'Profound regret': ICC prosecutor on being hit with US sanctions over Afghanistan war crimes probe

'Profound regret': ICC prosecutor on being hit with US sanctions over Afghanistan war crimes probe

A prosecutor from the International Criminal Court (ICC) has told Dailyrater of her "profound regret" after the US slapped her with sanctions.

Earlier this month President Donald Trump authorised economic and travel sanctions against Fatou Bensouda and other ICC workers over their probe into whether US troops and intelligence officials committed war crimes in Afghanistan.

"We express profound regret at the announcement of these further threats and unprecedented coercive actions, including the threat of financial measures against the court and the officials of the court by the government of the United States, not least given that country's longstanding contribution to the field of international criminal justice," ICC prosecutor Bensouda told Dailyrater.

She said the attacks "came with the territory" and should not mean that the ICC's investigations would stop.

"Afghanistan has recently requested the office to defer to investigations that it says it is conducting," added Bensouda.

"So my office is currently closely evaluating this information provided by the Afghan authorities, as is our obligation."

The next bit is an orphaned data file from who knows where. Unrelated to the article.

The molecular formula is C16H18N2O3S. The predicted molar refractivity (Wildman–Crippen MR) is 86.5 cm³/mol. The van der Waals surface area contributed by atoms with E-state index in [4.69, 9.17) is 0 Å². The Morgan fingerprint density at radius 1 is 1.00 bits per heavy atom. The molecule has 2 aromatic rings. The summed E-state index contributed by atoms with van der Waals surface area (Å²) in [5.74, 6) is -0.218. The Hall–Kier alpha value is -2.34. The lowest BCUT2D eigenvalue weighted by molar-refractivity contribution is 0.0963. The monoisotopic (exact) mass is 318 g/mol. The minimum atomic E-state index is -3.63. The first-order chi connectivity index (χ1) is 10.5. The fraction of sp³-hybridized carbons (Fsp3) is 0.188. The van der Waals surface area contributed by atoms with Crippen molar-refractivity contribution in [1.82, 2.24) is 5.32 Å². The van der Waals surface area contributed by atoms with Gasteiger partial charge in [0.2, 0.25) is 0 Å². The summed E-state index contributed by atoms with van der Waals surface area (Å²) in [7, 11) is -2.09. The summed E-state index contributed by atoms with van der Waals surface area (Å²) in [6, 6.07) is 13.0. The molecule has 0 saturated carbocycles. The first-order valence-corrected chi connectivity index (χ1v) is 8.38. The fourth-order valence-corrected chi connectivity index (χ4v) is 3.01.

The Hague-based ICC was created in 2002 to prosecute war crimes, crimes of humanity and genocide in countries where authorities cannot or will not bring perpetrators to justice. The US has never been an ICC member.

Earlier this week more than half of the ICC's member states voiced their support for the institution over US sanctions.

The 67 nations, including US allies such as Australia, the United Kingdom and the Netherlands, said in the joint statement that they were reconfirming “our unwavering support for the Court as an independent and impartial judicial institution”.

The participating countries also reiterated their commitment to preserving the court's integrity “undeterred by any measures or threats against the Court, its officials and those cooperating with it".

Listen to the full interview with Bensouda in the video player, above.

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